were American but they weren’t Americanizing in the civic sense um positive 187 really changed that in LA cañada California the entire legal invalid initiative and what it did was create this we all know the story this enormous backlash in which lead it led to the largest the biggest naturalization rush the natural lace in the history united states which was spearheaded by mexicans in the mid-1990s and it changed this whole culture of being on the fence and then tonight of 187 I went to the most Mexican I think the most mexican place in Los Angeles hydrogen park on the corner of Florence and Pacific bola the guy who peed Oh restaurant 24 hours and people were crying it was like a kick in the stomach but there was a sense like God is better than his year with Pete Wilson it beats my little pueblo de michoacan and that pushed people OFF the fence to naturalize to register to vote and it increased civic integration over time but when the failure over time previously of mexicans to integrate because they thought they might go back actually burden the children and I argued that they made them accidental Americans but your parents didn’t prepare you for your your national identity and say you’re American then the children have the second generation have the entire burden there are Americans and they had to deal with it themselves and it wasn’t really fair so with the good news about people demanding to be citizens I think that’s good news I hope they do become citizens um is that it’s preparing and changing the Civic culture of Mexican immigrants this notion that you can come and pretend that usually come for a short time wasn’t good for anybody and it actually led to greater exploitation of them it led them not to create unions why you’re going to go back right it led to this great sense of impermanence which only let allow their employers to exploit them more yes you oh I know you as I recognize your face or the children and again you know certain age and so I I just want one hear more about where you want it back no i mean and i don’t think i got anything you don’t know i think in places like california what’s happening is that you’re identifying it but the media is not identifying it and the political infrastructure is not identifying it you said I mean this mixture doesn’t end up on the page of the New York Times because of Latinos of Latinos Latino I mean a great correction of the New York Times last year it was an article on Schwarzenegger and via the Gaza and they call them both immigrants and then the Google correction was mr. viewer/ghost i was born in united states so this the nuances are not shown the latino city council president of the city of Los Angeles Eric Garcetti is Mexican Italian Jewish but these the disease so we have to catch up in a sense I all I can say is is you know it but the media doesn’t know it because and and and to sure except some people are threatened by this we know that that people who were picked more than one raised you know where we I’m for several purposes of Civil Rights monitoring we’re off and reclassified into one of the races right and we’re going to see I think we’re going to go through a decade or two of fighting over what you to find this mixture and whether we’re willing to really acknowledge it because it seems to be threatening you know where they are it’s easily threatened some vested interest to talk about mr. Osborn thank you I couldn’t die I thought you’re going to let me off on then yes Bob Rosenblatt freelance writer there are lots of stories written about rudy giuliani but I haven’t seen one which says that he would become and collected the first there was one article about MSNBC had whether he was wide enough to be President just that and I’ve talked to some good lunch buddies of mine her Italian and none of them think Giuliani being Italian doesn’t seem to mean anything to them do you think let’s say in 50 years of somebody named Rodriguez is writing a president will black be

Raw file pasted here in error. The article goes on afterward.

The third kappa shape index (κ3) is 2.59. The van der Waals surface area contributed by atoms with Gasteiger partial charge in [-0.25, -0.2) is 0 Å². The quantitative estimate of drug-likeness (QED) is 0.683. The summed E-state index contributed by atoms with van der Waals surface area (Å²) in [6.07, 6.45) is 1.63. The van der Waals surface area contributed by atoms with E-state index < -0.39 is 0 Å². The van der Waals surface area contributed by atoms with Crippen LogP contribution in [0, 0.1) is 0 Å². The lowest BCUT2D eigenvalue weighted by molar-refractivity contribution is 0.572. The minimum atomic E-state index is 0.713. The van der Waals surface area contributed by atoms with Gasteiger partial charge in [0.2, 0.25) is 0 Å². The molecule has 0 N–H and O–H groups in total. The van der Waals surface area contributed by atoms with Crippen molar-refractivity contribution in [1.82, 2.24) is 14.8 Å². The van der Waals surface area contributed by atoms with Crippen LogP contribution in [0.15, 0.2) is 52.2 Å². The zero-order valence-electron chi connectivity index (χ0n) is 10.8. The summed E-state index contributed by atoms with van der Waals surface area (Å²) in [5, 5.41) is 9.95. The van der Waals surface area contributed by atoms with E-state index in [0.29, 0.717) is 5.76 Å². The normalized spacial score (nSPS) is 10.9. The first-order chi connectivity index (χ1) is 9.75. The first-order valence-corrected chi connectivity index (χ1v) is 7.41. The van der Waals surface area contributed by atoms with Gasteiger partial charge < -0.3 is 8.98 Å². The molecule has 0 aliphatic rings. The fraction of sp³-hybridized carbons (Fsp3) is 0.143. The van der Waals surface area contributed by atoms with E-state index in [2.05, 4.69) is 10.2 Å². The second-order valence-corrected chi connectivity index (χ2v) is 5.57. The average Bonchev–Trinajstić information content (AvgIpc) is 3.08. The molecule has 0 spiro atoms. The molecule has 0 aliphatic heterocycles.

perceived as they would be significant or adjusted care to three generations every great American here’s the problem we’re about Bill Richardson right yeah you know heap you already got one running confront here’s the problem most my most migrations I have beginning middles and ends and there’s a point at which you can talk about Norwegian Americans now doing a preponderance of him we’re now new us born and speaking more English than Norwegian with Mexicans it’s a continuous migration and so any given time in a Mexican American population there are people living at varying distances from the midwicket experiences and varying levels of acculturation and what this does it makes mexican-american acculturation it still happens but it isn’t often acknowledged and it complicates our acculturation because suddenly we are surrounded and we living next door we’re working with somebody from the homeland and what that does often is that and it increases the sense of our own foreignness we could be here Mike you know it happens all the time it’s fine I’m a suburban American boy and I’m again I get that are you an immigrant you need to come illegal so are we have a sort of a permanent sets of foreigners that immigrants sort of created so because people you know allow for distinctions I don’t know what and again this is the use of the term Latino which has its purposes but sometimes it obliterates important distinctions usually I and um you know California voters eighty eighty percent of the more of mexican origin don’t give a damn that mel martinez quit the rnc he’s cuban american florida but the edge of the only time don’t know that you should i mean i mean so so we had to disaggregate to make sense of this population otherwise it’s just it’s just it’s really highly misunderstood because of that so so I’m saying that the constant replenishment of the new immigrants complicates mexican-american I it doesn’t keep us from a culture in overtime but it often keeps people from accepting us as Americans yes you made a comment earlier that his navel you are George keys he made a comment earlier that something about identity was formed by perhaps proximity to the border and it’s on how the Canadians and Mexicans and shared some ambivalence or the unwillingness to outlines okay what would you say about Mexicans in relationship Central American immigrants do they have the same cultural baggage of the mosquito identity the relation to a Creole society are they bringing that same psychological makeup or B would you look at them as a different population you know I I couldn’t really tell you because I wrote about Mexicans there are two thirds of all at e knows they’re almost ninety percent of Monte nose in California I presumably they do have some of that but the Mexican populate remember the Central American population really began heavily migrate in the 80s the distinct part of the Mexican immigration is that it’s not only were the first mexican americans not migrants but the microphone that’s been it’s a recent big arrival and it’s been as well as an old immigrant group as well so um essential Americans don’t quite have the same roots in in in the United States as Mexicans do there’s not exactly the precedent to look to them over time we do know that they set up an established infrastructure very quickly Salvadoran Americans in Los Angeles but they sabes their own infrastructure and they really resent it when you assume that they’re Mexican if you take nothing else from this job Mike Alverez yeah hey that would be new america foundation president I hope this isn’t a dumb question but what if you talk a little bit about whether and I suppose you could always be mostly covering with california perspective try to the folks you’re talking about how about kind of a dual identity same quite like for example I morning which is kind of which is stronger or are they making both like an identity to give our country like Mexico and at the same time this kind of general sense of being poor Hispanic one reason acid is i’m also curious you know years ago when i get employment law in los angeles near huntington park for example the activists if i use if i ever use the word made a mistake using were hispanic they jump down my throat you know then they consider that almost derogatory it’s a burgeoning out work latino you know but that’s an angle construct you know this idea of expand they’re all generic and itself they’re both generators you know or you know so I’m just wondering you know what how does that sort out any state both in terms of the identity and the terminology between the terminology I don’t get your intensity in the general category okay the terminology I could care less about I mean it’s I might you know if you’re